Building » Chesterfield – The Annunciation

Chesterfield – The Annunciation

Spencer Street, Chesterfield, Derbyshire, S40 4SD

An interesting and important work of J. A. Hansom, which although built incrementally retains architectural coherence and a powerful presence. The interior is visually striking and incorporates good quality stained glass and statuary, although post-Vatican II reordering was unsympathetic. With Samuel Rollinson’s presbytery and former school, the church forms a distinctive group in the Spencer Street Conservation Area.

The church of the Annunciation was founded from Spinkhill, where the church of the Immaculate Conception (qv) had been built in 1844-6. In 1851, the Rev. Thomas Hill of Spinkhill led a mission to Chesterfield. At this time Catholics had been attending services at the chapel at Wingerworth Hall (demolished) and later met at rooms in the Chesterfield suburb of Birdholme. Joseph Aloysius Hansom, architect of the Spinkhill church, drew up plans for a church on Spencer Street, near the centre of Chesterfield, for which the foundation stone was laid in 1852. The building was opened in 1854. A chancel was added in 1856. Major improvements of unspecified nature were undertaken in 1868, and some sources suggest the church was consecrated in 1862. By 1873 the local Catholic population had increased greatly partly as a result of the growth of local industry. Hansom was re-engaged to enlarge the church to twice the size. He added the Lady Chapel and south aisle in 1874, and the church, including the added west end, was complete in 1877. In 1889 William Arkwright of Sutton Scarsdale Hall donated furnishings, vestments and a statue. He had donated the east window in 1884.  A new pulpit was added in 1887. Various stained glass windows were installed, mainly by the Hardman firm, during the late nineteenth and early twentieth centuries. A war memorial taking the form of a crucifix was unveiled in 1919.


The church was completed incrementally, but is cohesive and architecturally successful, incorporating what Nikolaus Pevsner described as Westwork, or a big broad tower-like structure at the west end. It is thought that a full tower or spire was intended, but never built. The Lady Chapel and south aisle, later additions, are expressed externally as a row of low transverse gabled bays, the first time Hansom used this motif. Other typical details of the architect are the use of Decorated-style window tracery and spherical-triangular clerestory windows.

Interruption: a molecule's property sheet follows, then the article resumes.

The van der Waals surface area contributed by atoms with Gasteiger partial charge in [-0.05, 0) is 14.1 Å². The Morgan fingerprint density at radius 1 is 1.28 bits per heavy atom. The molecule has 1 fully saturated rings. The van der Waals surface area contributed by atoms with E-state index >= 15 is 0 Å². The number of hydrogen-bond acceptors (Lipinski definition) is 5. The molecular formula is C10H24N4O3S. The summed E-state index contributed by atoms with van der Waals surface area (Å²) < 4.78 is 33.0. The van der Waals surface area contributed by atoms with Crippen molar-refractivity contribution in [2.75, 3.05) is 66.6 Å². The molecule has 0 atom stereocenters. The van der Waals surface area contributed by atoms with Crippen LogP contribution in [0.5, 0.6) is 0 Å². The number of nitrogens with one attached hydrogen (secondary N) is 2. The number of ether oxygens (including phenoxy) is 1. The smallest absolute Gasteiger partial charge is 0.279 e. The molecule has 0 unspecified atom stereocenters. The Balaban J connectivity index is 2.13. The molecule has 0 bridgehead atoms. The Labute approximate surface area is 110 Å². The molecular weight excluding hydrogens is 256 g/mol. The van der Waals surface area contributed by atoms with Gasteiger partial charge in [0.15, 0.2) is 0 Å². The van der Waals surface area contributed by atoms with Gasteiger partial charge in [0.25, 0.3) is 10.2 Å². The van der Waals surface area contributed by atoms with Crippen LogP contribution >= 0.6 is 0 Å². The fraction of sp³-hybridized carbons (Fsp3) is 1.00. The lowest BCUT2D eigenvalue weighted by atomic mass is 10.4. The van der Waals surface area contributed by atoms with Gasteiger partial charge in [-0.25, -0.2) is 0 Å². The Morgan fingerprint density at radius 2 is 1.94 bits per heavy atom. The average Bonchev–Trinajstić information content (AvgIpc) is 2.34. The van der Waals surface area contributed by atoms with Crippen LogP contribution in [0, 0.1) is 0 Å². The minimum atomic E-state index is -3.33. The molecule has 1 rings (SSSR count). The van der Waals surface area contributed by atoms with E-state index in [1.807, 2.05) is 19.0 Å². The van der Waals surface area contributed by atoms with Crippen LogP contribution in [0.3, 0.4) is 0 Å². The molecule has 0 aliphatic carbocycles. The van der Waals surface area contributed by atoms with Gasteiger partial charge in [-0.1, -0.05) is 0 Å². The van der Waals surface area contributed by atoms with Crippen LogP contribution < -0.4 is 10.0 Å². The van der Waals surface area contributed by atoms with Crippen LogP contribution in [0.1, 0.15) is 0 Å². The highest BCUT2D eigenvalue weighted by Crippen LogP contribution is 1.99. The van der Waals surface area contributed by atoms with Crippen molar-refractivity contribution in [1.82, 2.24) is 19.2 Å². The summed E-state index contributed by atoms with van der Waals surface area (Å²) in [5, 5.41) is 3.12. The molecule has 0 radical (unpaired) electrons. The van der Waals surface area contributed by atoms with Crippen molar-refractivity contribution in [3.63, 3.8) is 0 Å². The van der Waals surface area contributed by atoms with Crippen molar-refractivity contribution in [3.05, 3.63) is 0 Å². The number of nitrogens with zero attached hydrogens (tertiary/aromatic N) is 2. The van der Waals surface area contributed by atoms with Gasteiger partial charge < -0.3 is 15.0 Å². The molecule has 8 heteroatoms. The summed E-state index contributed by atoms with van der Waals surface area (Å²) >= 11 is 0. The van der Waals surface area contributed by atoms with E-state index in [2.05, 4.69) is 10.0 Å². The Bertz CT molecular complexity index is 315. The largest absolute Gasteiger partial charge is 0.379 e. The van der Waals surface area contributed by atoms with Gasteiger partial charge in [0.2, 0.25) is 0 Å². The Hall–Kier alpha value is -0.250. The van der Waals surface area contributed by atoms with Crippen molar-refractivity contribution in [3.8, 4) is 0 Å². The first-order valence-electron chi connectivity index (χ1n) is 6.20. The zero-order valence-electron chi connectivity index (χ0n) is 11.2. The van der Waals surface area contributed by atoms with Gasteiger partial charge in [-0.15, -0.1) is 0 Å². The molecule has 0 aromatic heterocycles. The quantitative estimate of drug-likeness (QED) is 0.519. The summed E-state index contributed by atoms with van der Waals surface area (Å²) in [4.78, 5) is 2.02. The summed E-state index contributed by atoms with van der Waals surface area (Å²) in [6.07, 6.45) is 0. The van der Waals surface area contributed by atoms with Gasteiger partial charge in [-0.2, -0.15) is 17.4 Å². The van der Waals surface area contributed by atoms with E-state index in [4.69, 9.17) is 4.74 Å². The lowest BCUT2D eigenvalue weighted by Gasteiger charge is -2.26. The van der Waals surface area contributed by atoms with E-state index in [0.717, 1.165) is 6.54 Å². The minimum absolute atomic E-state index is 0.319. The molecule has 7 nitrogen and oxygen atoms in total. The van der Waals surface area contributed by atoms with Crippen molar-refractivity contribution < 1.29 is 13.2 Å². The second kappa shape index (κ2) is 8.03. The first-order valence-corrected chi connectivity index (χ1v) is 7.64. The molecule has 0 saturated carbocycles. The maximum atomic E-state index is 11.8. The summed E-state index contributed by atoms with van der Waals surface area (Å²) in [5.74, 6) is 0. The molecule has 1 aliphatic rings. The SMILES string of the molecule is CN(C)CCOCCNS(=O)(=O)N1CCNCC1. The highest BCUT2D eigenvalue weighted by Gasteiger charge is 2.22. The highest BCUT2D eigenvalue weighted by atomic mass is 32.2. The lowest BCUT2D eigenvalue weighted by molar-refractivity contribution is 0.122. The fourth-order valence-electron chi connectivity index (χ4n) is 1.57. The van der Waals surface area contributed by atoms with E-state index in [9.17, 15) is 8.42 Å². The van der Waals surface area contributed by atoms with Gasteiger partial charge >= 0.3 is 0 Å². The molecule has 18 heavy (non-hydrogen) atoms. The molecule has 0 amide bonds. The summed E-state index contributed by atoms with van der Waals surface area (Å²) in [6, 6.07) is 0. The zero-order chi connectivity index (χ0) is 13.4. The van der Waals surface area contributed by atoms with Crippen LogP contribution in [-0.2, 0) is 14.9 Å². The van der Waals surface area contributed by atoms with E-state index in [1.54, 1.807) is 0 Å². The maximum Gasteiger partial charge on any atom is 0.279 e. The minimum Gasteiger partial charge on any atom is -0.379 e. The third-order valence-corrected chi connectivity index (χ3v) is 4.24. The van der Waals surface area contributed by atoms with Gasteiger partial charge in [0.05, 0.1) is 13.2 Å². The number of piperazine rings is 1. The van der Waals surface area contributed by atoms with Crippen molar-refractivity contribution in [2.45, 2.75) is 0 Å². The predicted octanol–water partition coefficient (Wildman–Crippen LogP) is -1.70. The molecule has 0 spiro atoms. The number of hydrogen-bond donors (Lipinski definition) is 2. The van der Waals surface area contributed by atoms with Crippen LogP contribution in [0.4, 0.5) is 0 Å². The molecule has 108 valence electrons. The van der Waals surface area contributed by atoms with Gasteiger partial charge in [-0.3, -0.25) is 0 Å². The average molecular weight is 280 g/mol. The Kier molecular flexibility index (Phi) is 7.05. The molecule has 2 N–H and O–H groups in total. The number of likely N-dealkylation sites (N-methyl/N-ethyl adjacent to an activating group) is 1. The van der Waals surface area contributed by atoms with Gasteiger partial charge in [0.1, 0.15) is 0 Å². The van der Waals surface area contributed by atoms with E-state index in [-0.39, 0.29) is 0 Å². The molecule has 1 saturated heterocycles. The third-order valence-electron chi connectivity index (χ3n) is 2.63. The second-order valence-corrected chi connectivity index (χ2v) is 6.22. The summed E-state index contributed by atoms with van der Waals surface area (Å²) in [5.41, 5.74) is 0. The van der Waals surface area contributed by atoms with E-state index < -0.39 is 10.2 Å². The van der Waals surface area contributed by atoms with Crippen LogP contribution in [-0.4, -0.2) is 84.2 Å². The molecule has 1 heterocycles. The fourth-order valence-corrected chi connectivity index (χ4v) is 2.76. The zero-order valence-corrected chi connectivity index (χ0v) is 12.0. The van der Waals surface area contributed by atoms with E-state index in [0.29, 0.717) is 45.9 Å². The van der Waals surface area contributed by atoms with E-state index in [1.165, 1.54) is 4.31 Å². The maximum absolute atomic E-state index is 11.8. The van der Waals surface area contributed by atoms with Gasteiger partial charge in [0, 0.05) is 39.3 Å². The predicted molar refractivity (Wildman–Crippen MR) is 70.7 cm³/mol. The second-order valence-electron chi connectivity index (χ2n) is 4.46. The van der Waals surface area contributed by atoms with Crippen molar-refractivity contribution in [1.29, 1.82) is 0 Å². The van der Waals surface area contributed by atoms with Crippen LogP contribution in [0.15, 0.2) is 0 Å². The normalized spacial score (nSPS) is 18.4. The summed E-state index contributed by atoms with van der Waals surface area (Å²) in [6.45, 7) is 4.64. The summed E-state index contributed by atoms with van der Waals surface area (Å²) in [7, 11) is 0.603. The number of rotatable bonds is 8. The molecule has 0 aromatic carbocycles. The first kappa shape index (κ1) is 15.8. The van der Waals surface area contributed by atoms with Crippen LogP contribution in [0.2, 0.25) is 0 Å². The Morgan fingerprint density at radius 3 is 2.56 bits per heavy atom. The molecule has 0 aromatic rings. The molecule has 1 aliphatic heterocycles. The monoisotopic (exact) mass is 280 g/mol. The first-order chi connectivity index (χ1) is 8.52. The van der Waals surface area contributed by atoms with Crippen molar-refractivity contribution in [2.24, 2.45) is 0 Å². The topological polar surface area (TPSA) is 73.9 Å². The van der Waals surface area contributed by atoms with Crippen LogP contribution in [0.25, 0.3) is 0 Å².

Inside, the incremental building history is revealed in compartmentalisation of the roof elements and in the manner in which the nave narrows towards the east end, before broadening out again. There is a narthex beneath a west gallery, which houses the organ. A double colonnade separates the sanctuary from the Lady Chapel, which retains fine brass and ironwork altar rails. Furnishings include an elaborate canopy of coloured marbles which is said to have been part of the high altar, used as a setting for a statue. The altar was installed in the late nineteenth century and is attributed in the church guidebook to Sebastian Pugin Powell. Stained glass, largely by Hardmans, is generally of high quality. A good window in the south aisle is dated 1949 and signed Earley of Dublin. In the narthex there is scheme of stained glass of circa 2000 made to the designs of Michael Murphy. The church has good statuary, including a figure of St Patrick by Wall of Cheltenham (1889), a Sacred Heart by Mayer of Munich, a white marble Pietà after Michelangelo and a marble statue of Our Lady of the Immaculate Conception. The organ is a fine example of a ‘Father Willis’ instrument built in 1881. Mosaic Stations of the Cross are probably those installed in 1921, obtained from the Benedict Ecclesiastical Art Company, which supplied the war memorial.  There is bench seating, probably of early twentieth century date.

List description


1854. Architect Joseph Hansom. West end added in 1874. Coursed stone rubble with quoins and string courses. Tall tower-like west end with hipped slate roof and corner turret with short spire above a band of Gothic windows. West end has large window flanked by buttresses with 1, 3 and 1 windows above. Aisles have gabled windows. Porch and rear Chapel. Interior of unusual design with aisles curving into centre, trefoil clerestory windows and narrow chancel. Listing NGR: SK3799671541

Heritage Details

Architect: J. A. Hansom

Original Date: 1854

Conservation Area: Yes

Listed Grade: Grade II